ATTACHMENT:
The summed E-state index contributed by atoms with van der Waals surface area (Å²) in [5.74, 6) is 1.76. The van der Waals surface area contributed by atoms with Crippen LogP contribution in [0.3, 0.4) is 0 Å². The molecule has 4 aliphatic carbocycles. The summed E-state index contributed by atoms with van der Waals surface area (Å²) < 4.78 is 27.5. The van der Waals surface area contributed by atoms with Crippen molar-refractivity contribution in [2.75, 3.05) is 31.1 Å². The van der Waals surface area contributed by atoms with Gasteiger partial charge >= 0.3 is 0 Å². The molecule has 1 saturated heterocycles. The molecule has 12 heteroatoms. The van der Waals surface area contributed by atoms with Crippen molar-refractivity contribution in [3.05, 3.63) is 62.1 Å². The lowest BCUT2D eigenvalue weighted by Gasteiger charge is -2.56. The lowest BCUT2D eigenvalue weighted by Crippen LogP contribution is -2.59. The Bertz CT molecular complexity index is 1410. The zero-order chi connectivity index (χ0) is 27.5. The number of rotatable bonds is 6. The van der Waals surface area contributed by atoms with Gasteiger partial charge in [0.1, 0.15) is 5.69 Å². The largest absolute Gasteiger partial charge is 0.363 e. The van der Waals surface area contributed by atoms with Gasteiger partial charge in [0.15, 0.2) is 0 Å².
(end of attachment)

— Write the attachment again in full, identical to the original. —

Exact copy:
The summed E-state index contributed by atoms with van der Waals surface area (Å²) in [5.74, 6) is 1.76. The van der Waals surface area contributed by atoms with Crippen LogP contribution in [0.3, 0.4) is 0 Å². The molecule has 4 aliphatic carbocycles. The summed E-state index contributed by atoms with van der Waals surface area (Å²) < 4.78 is 27.5. The van der Waals surface area contributed by atoms with Crippen molar-refractivity contribution in [2.75, 3.05) is 31.1 Å². The van der Waals surface area contributed by atoms with Gasteiger partial charge >= 0.3 is 0 Å². The molecule has 1 saturated heterocycles. The molecule has 12 heteroatoms. The van der Waals surface area contributed by atoms with Crippen molar-refractivity contribution in [3.05, 3.63) is 62.1 Å². The lowest BCUT2D eigenvalue weighted by Gasteiger charge is -2.56. The lowest BCUT2D eigenvalue weighted by Crippen LogP contribution is -2.59. The Bertz CT molecular complexity index is 1410. The zero-order chi connectivity index (χ0) is 27.5. The number of rotatable bonds is 6. The van der Waals surface area contributed by atoms with Gasteiger partial charge in [0.1, 0.15) is 5.69 Å². The largest absolute Gasteiger partial charge is 0.363 e. The van der Waals surface area contributed by atoms with Gasteiger partial charge in [0.15, 0.2) is 0 Å².